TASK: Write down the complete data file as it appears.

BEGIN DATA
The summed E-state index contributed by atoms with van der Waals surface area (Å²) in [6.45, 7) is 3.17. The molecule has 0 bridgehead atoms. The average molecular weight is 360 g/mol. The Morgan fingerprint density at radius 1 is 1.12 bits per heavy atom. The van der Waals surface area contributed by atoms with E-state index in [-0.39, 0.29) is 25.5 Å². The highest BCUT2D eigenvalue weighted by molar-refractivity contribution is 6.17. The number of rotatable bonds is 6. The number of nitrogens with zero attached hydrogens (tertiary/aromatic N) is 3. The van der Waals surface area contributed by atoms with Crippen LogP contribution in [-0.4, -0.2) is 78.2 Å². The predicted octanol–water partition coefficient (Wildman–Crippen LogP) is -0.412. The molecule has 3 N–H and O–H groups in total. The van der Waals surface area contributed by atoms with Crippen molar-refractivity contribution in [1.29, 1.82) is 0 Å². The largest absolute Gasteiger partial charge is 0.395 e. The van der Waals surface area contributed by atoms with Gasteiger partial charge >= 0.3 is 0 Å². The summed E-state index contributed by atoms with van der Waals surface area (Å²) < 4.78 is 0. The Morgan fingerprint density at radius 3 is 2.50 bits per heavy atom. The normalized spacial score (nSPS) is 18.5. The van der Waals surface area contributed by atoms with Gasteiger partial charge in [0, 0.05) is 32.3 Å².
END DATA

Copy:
The summed E-state index contributed by atoms with van der Waals surface area (Å²) in [6.45, 7) is 3.17. The molecule has 0 bridgehead atoms. The average molecular weight is 360 g/mol. The Morgan fingerprint density at radius 1 is 1.12 bits per heavy atom. The van der Waals surface area contributed by atoms with E-state index in [-0.39, 0.29) is 25.5 Å². The highest BCUT2D eigenvalue weighted by molar-refractivity contribution is 6.17. The number of rotatable bonds is 6. The number of nitrogens with zero attached hydrogens (tertiary/aromatic N) is 3. The van der Waals surface area contributed by atoms with Crippen LogP contribution in [-0.4, -0.2) is 78.2 Å². The predicted octanol–water partition coefficient (Wildman–Crippen LogP) is -0.412. The molecule has 3 N–H and O–H groups in total. The van der Waals surface area contributed by atoms with Crippen molar-refractivity contribution in [1.29, 1.82) is 0 Å². The largest absolute Gasteiger partial charge is 0.395 e. The van der Waals surface area contributed by atoms with Gasteiger partial charge >= 0.3 is 0 Å². The summed E-state index contributed by atoms with van der Waals surface area (Å²) < 4.78 is 0. The Morgan fingerprint density at radius 3 is 2.50 bits per heavy atom. The normalized spacial score (nSPS) is 18.5. The van der Waals surface area contributed by atoms with Gasteiger partial charge in [0, 0.05) is 32.3 Å².